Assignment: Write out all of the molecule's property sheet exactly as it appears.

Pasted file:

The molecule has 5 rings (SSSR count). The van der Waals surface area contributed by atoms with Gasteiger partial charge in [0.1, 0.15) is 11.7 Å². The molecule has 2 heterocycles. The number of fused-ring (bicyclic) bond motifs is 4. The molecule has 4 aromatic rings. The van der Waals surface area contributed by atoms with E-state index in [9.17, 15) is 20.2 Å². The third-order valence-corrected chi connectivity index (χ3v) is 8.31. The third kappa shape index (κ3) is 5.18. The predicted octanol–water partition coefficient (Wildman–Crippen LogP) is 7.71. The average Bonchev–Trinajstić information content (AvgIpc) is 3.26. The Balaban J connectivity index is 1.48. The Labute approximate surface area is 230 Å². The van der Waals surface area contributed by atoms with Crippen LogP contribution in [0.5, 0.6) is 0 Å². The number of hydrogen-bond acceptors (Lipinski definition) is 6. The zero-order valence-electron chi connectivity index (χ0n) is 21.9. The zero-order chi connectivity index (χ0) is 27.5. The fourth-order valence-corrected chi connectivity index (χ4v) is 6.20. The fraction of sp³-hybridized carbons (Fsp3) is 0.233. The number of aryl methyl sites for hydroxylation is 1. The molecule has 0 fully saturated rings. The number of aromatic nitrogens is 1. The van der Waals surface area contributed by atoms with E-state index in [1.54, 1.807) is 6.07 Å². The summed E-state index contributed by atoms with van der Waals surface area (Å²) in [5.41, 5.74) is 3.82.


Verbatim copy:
The molecule has 5 rings (SSSR count). The van der Waals surface area contributed by atoms with Gasteiger partial charge in [0.1, 0.15) is 11.7 Å². The molecule has 2 heterocycles. The number of fused-ring (bicyclic) bond motifs is 4. The molecule has 4 aromatic rings. The van der Waals surface area contributed by atoms with E-state index in [9.17, 15) is 20.2 Å². The third-order valence-corrected chi connectivity index (χ3v) is 8.31. The third kappa shape index (κ3) is 5.18. The predicted octanol–water partition coefficient (Wildman–Crippen LogP) is 7.71. The average Bonchev–Trinajstić information content (AvgIpc) is 3.26. The Balaban J connectivity index is 1.48. The Labute approximate surface area is 230 Å². The van der Waals surface area contributed by atoms with Crippen LogP contribution in [0.5, 0.6) is 0 Å². The number of hydrogen-bond acceptors (Lipinski definition) is 6. The zero-order valence-electron chi connectivity index (χ0n) is 21.9. The zero-order chi connectivity index (χ0) is 27.5. The fourth-order valence-corrected chi connectivity index (χ4v) is 6.20. The fraction of sp³-hybridized carbons (Fsp3) is 0.233. The number of aryl methyl sites for hydroxylation is 1. The molecule has 0 fully saturated rings. The number of aromatic nitrogens is 1. The van der Waals surface area contributed by atoms with E-state index in [1.54, 1.807) is 6.07 Å². The summed E-state index contributed by atoms with van der Waals surface area (Å²) in [5.41, 5.74) is 3.82.